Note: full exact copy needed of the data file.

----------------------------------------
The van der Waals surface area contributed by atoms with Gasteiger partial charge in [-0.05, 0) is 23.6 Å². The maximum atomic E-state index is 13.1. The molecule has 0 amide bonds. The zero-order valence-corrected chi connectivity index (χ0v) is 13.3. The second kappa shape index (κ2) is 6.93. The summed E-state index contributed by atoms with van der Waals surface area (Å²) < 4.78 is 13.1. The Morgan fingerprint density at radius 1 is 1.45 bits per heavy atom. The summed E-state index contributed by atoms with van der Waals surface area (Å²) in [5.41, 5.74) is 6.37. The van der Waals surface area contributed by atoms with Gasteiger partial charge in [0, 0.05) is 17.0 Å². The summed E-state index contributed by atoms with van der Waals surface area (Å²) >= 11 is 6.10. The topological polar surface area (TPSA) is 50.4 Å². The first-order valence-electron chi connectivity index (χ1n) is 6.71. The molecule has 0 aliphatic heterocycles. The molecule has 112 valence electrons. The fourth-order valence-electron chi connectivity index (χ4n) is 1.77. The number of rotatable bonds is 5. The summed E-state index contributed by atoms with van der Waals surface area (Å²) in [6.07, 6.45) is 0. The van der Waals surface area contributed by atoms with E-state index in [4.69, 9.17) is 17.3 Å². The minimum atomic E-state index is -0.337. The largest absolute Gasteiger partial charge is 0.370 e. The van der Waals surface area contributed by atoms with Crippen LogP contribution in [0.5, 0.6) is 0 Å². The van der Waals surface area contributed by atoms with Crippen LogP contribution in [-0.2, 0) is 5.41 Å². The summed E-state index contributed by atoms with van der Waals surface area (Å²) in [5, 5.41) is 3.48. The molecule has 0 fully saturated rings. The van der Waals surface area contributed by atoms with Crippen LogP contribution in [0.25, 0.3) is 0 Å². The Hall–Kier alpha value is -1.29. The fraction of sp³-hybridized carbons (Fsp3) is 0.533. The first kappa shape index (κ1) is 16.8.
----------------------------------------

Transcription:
The van der Waals surface area contributed by atoms with Gasteiger partial charge in [-0.05, 0) is 23.6 Å². The maximum atomic E-state index is 13.1. The molecule has 0 amide bonds. The zero-order valence-corrected chi connectivity index (χ0v) is 13.3. The second kappa shape index (κ2) is 6.93. The summed E-state index contributed by atoms with van der Waals surface area (Å²) < 4.78 is 13.1. The Morgan fingerprint density at radius 1 is 1.45 bits per heavy atom. The summed E-state index contributed by atoms with van der Waals surface area (Å²) in [5.41, 5.74) is 6.37. The van der Waals surface area contributed by atoms with Gasteiger partial charge in [0, 0.05) is 17.0 Å². The summed E-state index contributed by atoms with van der Waals surface area (Å²) >= 11 is 6.10. The topological polar surface area (TPSA) is 50.4 Å². The first-order valence-electron chi connectivity index (χ1n) is 6.71. The molecule has 0 aliphatic heterocycles. The molecule has 112 valence electrons. The fourth-order valence-electron chi connectivity index (χ4n) is 1.77. The number of rotatable bonds is 5. The summed E-state index contributed by atoms with van der Waals surface area (Å²) in [6.07, 6.45) is 0. The van der Waals surface area contributed by atoms with E-state index in [4.69, 9.17) is 17.3 Å². The minimum atomic E-state index is -0.337. The largest absolute Gasteiger partial charge is 0.370 e. The van der Waals surface area contributed by atoms with Crippen LogP contribution in [0.5, 0.6) is 0 Å². The van der Waals surface area contributed by atoms with Crippen LogP contribution in [-0.2, 0) is 5.41 Å². The summed E-state index contributed by atoms with van der Waals surface area (Å²) in [5, 5.41) is 3.48. The molecule has 0 fully saturated rings. The van der Waals surface area contributed by atoms with Crippen LogP contribution in [0.25, 0.3) is 0 Å². The Hall–Kier alpha value is -1.29. The fraction of sp³-hybridized carbons (Fsp3) is 0.533. The first kappa shape index (κ1) is 16.8.